The silk-screen printed poster has a simple layout, with three weather icons—rain and snow, cloudy, or sunny—that correspond to four-hour intervals throughout the day. Using input from a tiny built-in computer, the ink in the icons changes color from blue to white to indicate current conditions and the forecast.

Typified is betting that people aren’t looking for another high-tech display for their home or office—the poster, which emits no light at all, is unobtrusive, and lightweight enough (3.4 pounds) to be hung on a wall with adhesive strips.

Buy one for yourself on Kickstarter, where a pledge of $135 earns supporters one Weather Poster and two years of free weather forecasts (subsequently $7.50 per year). The campaign runs through March 4, and the poster is set to be shipped to backers in July 2019.

17 Things to Look for the Next Time You Watch Office Space

20th Century Fox Home Entertainment
20th Century Fox Home Entertainment

Twenty years ago (yes, you’re really that old) Office Space forever changed how we look at cubicle life. Like a much funnier Dilbert meets Beavis and Butt-head meets the then-largely misunderstood world of Silicon Valley, the comedy movie from Beavis creator Mike Judge ably skewered everything from didactic middle-management bosses to chain restaurant uniforms. And it gave us a charming Jennifer Aniston love story plus a rap mini-music video dedicated to the destruction of malfunctioning printers.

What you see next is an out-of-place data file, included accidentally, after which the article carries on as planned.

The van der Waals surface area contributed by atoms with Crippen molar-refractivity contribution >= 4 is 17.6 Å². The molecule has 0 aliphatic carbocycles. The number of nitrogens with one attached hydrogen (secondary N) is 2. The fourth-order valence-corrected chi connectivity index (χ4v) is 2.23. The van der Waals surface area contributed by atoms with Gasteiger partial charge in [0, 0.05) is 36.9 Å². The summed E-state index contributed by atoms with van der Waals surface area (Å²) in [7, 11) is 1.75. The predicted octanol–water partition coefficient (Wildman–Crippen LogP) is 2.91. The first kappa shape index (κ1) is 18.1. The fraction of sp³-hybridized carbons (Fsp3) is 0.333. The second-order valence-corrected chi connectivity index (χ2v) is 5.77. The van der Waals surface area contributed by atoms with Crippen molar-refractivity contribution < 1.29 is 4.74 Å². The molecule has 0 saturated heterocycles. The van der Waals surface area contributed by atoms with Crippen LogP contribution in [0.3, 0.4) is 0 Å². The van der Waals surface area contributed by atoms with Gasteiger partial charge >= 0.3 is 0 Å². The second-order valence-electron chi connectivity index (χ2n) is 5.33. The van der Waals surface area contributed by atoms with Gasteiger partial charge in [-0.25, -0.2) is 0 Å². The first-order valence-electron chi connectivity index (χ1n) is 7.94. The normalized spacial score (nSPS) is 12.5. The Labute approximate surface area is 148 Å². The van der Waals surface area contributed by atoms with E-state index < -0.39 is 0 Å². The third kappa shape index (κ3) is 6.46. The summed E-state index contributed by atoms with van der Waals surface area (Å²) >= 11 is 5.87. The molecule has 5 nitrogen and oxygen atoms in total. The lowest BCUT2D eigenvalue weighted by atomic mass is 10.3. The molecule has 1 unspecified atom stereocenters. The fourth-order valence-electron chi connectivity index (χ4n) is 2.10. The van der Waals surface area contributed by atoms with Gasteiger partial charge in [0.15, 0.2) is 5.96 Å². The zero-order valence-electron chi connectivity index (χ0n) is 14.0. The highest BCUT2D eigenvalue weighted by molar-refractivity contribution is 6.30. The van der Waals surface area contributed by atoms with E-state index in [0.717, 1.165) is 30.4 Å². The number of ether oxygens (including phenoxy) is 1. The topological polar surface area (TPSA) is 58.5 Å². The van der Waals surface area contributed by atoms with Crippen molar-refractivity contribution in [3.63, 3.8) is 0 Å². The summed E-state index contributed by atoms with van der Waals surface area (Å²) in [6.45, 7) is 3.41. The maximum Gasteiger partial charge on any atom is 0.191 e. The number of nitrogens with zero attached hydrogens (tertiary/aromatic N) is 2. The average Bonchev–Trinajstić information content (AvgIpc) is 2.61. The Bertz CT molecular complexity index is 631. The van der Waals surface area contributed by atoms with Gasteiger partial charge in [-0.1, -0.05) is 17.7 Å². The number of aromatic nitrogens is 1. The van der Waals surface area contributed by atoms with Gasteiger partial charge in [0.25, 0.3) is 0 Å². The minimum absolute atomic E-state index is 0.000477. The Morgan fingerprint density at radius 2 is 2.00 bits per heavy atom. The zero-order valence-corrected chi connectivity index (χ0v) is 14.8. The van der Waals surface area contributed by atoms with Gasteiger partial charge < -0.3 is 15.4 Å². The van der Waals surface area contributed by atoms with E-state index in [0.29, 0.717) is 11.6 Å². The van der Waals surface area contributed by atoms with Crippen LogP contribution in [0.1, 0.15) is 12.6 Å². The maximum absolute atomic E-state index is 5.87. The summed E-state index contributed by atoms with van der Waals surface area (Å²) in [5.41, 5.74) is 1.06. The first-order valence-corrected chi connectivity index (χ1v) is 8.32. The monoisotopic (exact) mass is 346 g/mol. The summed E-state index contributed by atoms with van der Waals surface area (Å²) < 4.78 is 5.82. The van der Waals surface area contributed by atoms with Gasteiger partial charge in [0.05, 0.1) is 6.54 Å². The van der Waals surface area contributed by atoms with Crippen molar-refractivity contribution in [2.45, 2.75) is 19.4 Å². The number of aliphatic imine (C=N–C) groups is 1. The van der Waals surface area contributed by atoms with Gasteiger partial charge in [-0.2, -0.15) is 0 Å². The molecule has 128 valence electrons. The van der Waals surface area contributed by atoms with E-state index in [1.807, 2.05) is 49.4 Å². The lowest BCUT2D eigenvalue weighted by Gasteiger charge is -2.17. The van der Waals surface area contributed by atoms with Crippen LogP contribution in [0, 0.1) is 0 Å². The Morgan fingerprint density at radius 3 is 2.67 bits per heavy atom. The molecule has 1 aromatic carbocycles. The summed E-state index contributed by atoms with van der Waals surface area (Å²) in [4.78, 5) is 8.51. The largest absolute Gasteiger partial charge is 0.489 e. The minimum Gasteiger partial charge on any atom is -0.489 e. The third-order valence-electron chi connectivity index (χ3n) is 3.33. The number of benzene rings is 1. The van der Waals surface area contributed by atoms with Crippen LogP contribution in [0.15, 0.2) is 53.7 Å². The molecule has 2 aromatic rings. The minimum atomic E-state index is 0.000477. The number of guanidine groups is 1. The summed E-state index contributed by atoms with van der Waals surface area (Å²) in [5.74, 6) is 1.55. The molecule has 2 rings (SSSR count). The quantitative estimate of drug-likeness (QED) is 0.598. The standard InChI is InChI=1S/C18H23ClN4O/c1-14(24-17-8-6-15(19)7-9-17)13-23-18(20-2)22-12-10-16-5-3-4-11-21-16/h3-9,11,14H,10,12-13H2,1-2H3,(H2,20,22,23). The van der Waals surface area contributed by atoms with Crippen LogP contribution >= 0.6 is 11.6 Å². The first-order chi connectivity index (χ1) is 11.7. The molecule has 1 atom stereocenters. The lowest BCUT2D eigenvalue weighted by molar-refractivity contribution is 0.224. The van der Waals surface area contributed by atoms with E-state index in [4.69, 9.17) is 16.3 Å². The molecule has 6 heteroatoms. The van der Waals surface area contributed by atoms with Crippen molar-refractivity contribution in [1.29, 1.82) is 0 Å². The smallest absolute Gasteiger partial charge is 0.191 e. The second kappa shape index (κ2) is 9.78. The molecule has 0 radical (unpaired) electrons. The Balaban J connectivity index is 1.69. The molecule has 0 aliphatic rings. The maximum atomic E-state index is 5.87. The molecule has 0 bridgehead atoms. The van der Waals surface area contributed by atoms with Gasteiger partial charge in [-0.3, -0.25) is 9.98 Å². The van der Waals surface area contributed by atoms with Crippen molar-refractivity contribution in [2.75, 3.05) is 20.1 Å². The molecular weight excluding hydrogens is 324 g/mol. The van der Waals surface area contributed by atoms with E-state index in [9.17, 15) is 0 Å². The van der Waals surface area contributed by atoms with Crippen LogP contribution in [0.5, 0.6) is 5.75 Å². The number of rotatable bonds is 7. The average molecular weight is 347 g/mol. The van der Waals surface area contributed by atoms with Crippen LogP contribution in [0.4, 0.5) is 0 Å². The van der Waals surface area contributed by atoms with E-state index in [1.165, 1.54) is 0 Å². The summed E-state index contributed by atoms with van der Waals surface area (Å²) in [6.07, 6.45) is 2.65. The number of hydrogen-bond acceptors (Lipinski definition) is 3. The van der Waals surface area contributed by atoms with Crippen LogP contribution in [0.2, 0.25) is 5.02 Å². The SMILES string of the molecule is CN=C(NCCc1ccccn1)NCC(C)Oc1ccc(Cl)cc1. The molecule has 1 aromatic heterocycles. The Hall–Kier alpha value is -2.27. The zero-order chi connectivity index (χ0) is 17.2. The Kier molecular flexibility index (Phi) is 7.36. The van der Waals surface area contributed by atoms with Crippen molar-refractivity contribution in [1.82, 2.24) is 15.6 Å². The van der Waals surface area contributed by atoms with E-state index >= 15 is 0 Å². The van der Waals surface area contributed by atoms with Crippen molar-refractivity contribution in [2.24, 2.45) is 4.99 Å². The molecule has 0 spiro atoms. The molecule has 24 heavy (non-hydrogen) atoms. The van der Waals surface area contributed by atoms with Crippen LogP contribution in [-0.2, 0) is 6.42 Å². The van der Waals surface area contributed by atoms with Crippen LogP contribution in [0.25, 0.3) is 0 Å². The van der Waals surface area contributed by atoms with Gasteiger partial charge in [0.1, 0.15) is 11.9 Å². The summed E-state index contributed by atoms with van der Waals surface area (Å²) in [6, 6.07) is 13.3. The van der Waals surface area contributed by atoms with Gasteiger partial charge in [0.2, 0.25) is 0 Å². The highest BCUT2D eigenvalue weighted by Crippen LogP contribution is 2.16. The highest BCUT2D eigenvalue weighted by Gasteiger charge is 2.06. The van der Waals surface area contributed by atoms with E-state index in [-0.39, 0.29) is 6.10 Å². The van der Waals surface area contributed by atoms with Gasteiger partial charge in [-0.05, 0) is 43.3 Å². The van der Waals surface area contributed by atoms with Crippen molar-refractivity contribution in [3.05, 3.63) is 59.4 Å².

For all that and more, the 1999 film that originally performed poorly at the box office has become a widely quoted cult sensation. Here are the interesting facts and references to look for the next time you watch Office Space.

1. It was shot very, very far from Silicon Valley.

A still from 'Office Space' (1999)
20th Century Fox Home Entertainment

Office Space keeps its setting purposefully vague, but the opening driving shots clue a perceptive viewer into the location: Notice the sign for Preston Road on Highway 289 in the background, which indicates that we’ve been dropped around Plano, Texas. The movie was shot in and around Austin, where Mike Judge lives, making him something of a Hollywood outsider. But Office Space is clearly attuned to the rituals and lingo of Silicon Valley’s tech scene. In fact, Judge worked as an engineer in the California area in the 1980s, which would go on to inform much of his satire, especially his popular HBO show Silicon Valley.

2. It was Mike Judge's first foray into movies ... and it didn't work out as planned.

A still from 'Office Space' (1999)
20th Century Fox Home Entertainment